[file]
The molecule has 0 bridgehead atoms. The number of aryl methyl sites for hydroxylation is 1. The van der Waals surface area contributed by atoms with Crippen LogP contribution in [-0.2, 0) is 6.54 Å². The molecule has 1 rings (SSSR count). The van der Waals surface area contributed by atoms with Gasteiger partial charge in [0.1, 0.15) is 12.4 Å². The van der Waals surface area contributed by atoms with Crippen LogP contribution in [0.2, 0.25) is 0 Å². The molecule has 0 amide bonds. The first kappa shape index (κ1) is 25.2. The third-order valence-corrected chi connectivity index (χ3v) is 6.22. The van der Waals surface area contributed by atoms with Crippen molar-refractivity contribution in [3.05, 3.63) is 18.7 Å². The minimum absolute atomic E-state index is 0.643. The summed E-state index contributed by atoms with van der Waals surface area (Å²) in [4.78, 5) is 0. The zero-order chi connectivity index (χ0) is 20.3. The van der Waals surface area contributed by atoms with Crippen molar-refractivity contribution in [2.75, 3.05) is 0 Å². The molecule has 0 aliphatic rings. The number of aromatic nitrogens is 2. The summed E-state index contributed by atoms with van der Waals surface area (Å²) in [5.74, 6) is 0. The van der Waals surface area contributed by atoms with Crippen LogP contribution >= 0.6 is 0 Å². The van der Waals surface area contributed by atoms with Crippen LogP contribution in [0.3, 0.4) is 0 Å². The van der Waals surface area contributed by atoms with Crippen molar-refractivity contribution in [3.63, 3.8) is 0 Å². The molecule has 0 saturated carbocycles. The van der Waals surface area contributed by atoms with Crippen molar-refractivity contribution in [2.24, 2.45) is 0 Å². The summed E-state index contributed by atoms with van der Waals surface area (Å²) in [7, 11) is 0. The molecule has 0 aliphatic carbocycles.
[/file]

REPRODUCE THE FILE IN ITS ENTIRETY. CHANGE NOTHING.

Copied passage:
The molecule has 0 bridgehead atoms. The number of aryl methyl sites for hydroxylation is 1. The van der Waals surface area contributed by atoms with Crippen LogP contribution in [-0.2, 0) is 6.54 Å². The molecule has 1 rings (SSSR count). The van der Waals surface area contributed by atoms with Gasteiger partial charge in [0.1, 0.15) is 12.4 Å². The van der Waals surface area contributed by atoms with Crippen LogP contribution in [0.2, 0.25) is 0 Å². The molecule has 0 amide bonds. The first kappa shape index (κ1) is 25.2. The third-order valence-corrected chi connectivity index (χ3v) is 6.22. The van der Waals surface area contributed by atoms with Crippen molar-refractivity contribution in [3.05, 3.63) is 18.7 Å². The minimum absolute atomic E-state index is 0.643. The summed E-state index contributed by atoms with van der Waals surface area (Å²) in [4.78, 5) is 0. The zero-order chi connectivity index (χ0) is 20.3. The van der Waals surface area contributed by atoms with Crippen molar-refractivity contribution in [2.75, 3.05) is 0 Å². The molecule has 0 aliphatic rings. The number of aromatic nitrogens is 2. The summed E-state index contributed by atoms with van der Waals surface area (Å²) in [5.74, 6) is 0. The van der Waals surface area contributed by atoms with Crippen LogP contribution >= 0.6 is 0 Å². The van der Waals surface area contributed by atoms with Crippen LogP contribution in [0.3, 0.4) is 0 Å². The van der Waals surface area contributed by atoms with Crippen molar-refractivity contribution in [3.63, 3.8) is 0 Å². The molecule has 0 saturated carbocycles. The van der Waals surface area contributed by atoms with Crippen molar-refractivity contribution in [2.24, 2.45) is 0 Å². The summed E-state index contributed by atoms with van der Waals surface area (Å²) in [7, 11) is 0. The molecule has 0 aliphatic carbocycles.